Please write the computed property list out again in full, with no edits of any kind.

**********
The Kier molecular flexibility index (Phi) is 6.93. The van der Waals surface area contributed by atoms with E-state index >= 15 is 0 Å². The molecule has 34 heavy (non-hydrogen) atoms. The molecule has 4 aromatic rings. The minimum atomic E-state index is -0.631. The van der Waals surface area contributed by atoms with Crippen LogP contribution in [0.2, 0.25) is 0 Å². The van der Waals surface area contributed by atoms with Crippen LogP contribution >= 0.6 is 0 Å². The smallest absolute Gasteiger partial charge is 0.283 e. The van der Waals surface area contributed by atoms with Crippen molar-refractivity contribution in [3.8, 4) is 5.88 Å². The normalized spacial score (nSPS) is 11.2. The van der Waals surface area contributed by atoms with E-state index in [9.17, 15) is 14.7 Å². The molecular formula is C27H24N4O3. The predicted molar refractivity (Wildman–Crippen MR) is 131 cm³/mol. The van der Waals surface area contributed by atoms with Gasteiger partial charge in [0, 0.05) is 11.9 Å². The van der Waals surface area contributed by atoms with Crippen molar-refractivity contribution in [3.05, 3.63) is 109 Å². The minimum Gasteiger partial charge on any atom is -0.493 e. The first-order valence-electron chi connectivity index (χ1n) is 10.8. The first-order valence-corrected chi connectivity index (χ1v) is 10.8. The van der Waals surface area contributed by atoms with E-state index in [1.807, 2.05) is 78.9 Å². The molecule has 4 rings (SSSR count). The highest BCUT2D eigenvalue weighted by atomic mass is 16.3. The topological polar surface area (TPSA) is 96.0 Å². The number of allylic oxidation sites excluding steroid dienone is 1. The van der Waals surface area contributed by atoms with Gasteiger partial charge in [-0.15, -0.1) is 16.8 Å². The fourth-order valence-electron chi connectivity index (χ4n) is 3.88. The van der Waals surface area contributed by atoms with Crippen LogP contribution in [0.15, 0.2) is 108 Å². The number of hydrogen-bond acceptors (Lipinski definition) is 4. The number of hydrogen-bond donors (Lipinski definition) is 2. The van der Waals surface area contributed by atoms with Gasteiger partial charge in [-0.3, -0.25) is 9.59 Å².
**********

The Kier molecular flexibility index (Phi) is 6.93. The van der Waals surface area contributed by atoms with E-state index >= 15 is 0 Å². The molecule has 34 heavy (non-hydrogen) atoms. The molecule has 4 aromatic rings. The minimum atomic E-state index is -0.631. The van der Waals surface area contributed by atoms with Crippen LogP contribution in [0.2, 0.25) is 0 Å². The van der Waals surface area contributed by atoms with Crippen LogP contribution >= 0.6 is 0 Å². The smallest absolute Gasteiger partial charge is 0.283 e. The van der Waals surface area contributed by atoms with Crippen molar-refractivity contribution in [3.8, 4) is 5.88 Å². The normalized spacial score (nSPS) is 11.2. The van der Waals surface area contributed by atoms with E-state index in [9.17, 15) is 14.7 Å². The molecular formula is C27H24N4O3. The predicted molar refractivity (Wildman–Crippen MR) is 131 cm³/mol. The van der Waals surface area contributed by atoms with Gasteiger partial charge in [0, 0.05) is 11.9 Å². The van der Waals surface area contributed by atoms with Crippen molar-refractivity contribution in [3.05, 3.63) is 109 Å². The minimum Gasteiger partial charge on any atom is -0.493 e. The first-order valence-electron chi connectivity index (χ1n) is 10.8. The first-order valence-corrected chi connectivity index (χ1v) is 10.8. The van der Waals surface area contributed by atoms with E-state index in [1.807, 2.05) is 78.9 Å². The molecule has 4 rings (SSSR count). The highest BCUT2D eigenvalue weighted by atomic mass is 16.3. The topological polar surface area (TPSA) is 96.0 Å². The number of allylic oxidation sites excluding steroid dienone is 1. The van der Waals surface area contributed by atoms with Gasteiger partial charge in [-0.15, -0.1) is 16.8 Å². The fourth-order valence-electron chi connectivity index (χ4n) is 3.88. The van der Waals surface area contributed by atoms with Crippen LogP contribution in [0.15, 0.2) is 108 Å². The number of hydrogen-bond acceptors (Lipinski definition) is 4. The number of hydrogen-bond donors (Lipinski definition) is 2. The van der Waals surface area contributed by atoms with Gasteiger partial charge in [-0.3, -0.25) is 9.59 Å².